"More and more homegrown home pages are being added to the high- way every day. Internet access and E-mail are being introduced to colleges, universities and schools," he says.

INFOPRENEURS: And thanks to the efforts of a few "infopreneurs", who have realised Internet's potential to provide employment to millions of their jobless fellow countrymen, India is very well on its way to become the silicon valley of information labs.

The world's first 'very small information village' (VSIV) is being set up at Vazhapally village in Kottayam district of Kerala by Atlantic-Pacific Market Research Inc (APMRI), a think-tank on the information superhighway.

"Each info-worker stands to earn Rs 3000 to Rs 4500 a month," says Mr Francis, founder director.

The proposed VSIV will have in built software to assess the intellectual capital of the info-worker, the capability to access information from anywhere in the world besides sending value- added information to anywhere in the world.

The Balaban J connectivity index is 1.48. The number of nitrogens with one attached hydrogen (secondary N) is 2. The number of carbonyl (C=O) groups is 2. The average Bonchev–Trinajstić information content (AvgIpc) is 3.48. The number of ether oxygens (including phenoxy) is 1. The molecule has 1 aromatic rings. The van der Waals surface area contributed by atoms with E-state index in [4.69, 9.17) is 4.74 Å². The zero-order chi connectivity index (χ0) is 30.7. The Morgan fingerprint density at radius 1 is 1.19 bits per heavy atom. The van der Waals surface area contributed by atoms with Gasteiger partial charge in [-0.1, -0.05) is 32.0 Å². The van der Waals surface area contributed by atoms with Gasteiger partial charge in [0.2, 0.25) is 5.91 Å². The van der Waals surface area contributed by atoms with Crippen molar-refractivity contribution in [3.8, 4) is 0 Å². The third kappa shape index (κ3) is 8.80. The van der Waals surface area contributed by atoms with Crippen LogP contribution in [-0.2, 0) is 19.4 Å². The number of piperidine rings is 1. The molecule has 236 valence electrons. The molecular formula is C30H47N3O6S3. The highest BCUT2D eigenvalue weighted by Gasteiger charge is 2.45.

BASIC PRE-REQUISITES: The basic pre requisites for establishing viable VSlV are that it should have about 1000 educated, prefer- ably unemployed, persons possessing good reading habits and able to understand international business language.

"Moreover, they should be computer literate with capability to read, subtract, store and retrieve information manually as well as electronically", says Mr Francis, adding that the village should have ten telephones, one post office, a functional library and a Cooperative bank.

Explaining the system, Mr Francis says the job aspirants would be initially trained to commercialise information collected from whatever they are reading, seeing and experiencing. Thereafter, they will be given a business address consisting of a post box number, a telephone number, a voice mail - number and fax mail and E-mail address, besides accessibility to a - modern computer- ised network.